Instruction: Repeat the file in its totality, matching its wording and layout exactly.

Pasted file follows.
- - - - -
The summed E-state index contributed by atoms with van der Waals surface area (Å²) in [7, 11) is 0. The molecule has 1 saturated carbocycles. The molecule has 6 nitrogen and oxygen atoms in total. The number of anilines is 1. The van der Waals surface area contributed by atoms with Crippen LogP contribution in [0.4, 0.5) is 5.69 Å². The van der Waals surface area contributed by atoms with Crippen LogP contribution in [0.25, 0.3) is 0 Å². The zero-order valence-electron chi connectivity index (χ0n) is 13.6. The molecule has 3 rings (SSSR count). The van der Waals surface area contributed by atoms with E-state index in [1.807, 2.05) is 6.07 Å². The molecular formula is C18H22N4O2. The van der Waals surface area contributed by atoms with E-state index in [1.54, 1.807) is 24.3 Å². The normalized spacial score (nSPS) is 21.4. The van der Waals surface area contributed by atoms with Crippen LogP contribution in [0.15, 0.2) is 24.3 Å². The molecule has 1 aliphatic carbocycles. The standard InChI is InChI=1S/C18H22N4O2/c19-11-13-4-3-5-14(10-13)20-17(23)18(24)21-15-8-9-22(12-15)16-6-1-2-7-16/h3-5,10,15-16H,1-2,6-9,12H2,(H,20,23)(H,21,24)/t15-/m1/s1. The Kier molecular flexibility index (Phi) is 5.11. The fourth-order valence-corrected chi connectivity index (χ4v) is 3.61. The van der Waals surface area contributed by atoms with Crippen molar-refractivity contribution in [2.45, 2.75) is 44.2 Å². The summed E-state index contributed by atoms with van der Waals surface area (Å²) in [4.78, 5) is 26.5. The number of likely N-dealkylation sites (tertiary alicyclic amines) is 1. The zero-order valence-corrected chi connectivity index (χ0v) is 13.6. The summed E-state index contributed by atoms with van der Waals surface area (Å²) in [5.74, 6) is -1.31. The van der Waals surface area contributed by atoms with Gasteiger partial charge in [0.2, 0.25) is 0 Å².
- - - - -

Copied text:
The summed E-state index contributed by atoms with van der Waals surface area (Å²) in [7, 11) is 0. The molecule has 1 saturated carbocycles. The molecule has 6 nitrogen and oxygen atoms in total. The number of anilines is 1. The van der Waals surface area contributed by atoms with Crippen LogP contribution in [0.4, 0.5) is 5.69 Å². The van der Waals surface area contributed by atoms with Crippen LogP contribution in [0.25, 0.3) is 0 Å². The zero-order valence-electron chi connectivity index (χ0n) is 13.6. The molecule has 3 rings (SSSR count). The van der Waals surface area contributed by atoms with E-state index in [1.807, 2.05) is 6.07 Å². The molecular formula is C18H22N4O2. The van der Waals surface area contributed by atoms with E-state index in [1.54, 1.807) is 24.3 Å². The normalized spacial score (nSPS) is 21.4. The van der Waals surface area contributed by atoms with Crippen LogP contribution in [0.15, 0.2) is 24.3 Å². The molecule has 1 aliphatic carbocycles. The standard InChI is InChI=1S/C18H22N4O2/c19-11-13-4-3-5-14(10-13)20-17(23)18(24)21-15-8-9-22(12-15)16-6-1-2-7-16/h3-5,10,15-16H,1-2,6-9,12H2,(H,20,23)(H,21,24)/t15-/m1/s1. The Kier molecular flexibility index (Phi) is 5.11. The fourth-order valence-corrected chi connectivity index (χ4v) is 3.61. The van der Waals surface area contributed by atoms with Crippen molar-refractivity contribution in [2.45, 2.75) is 44.2 Å². The summed E-state index contributed by atoms with van der Waals surface area (Å²) in [4.78, 5) is 26.5. The number of likely N-dealkylation sites (tertiary alicyclic amines) is 1. The zero-order valence-corrected chi connectivity index (χ0v) is 13.6. The summed E-state index contributed by atoms with van der Waals surface area (Å²) in [5.74, 6) is -1.31. The van der Waals surface area contributed by atoms with Gasteiger partial charge in [0.2, 0.25) is 0 Å².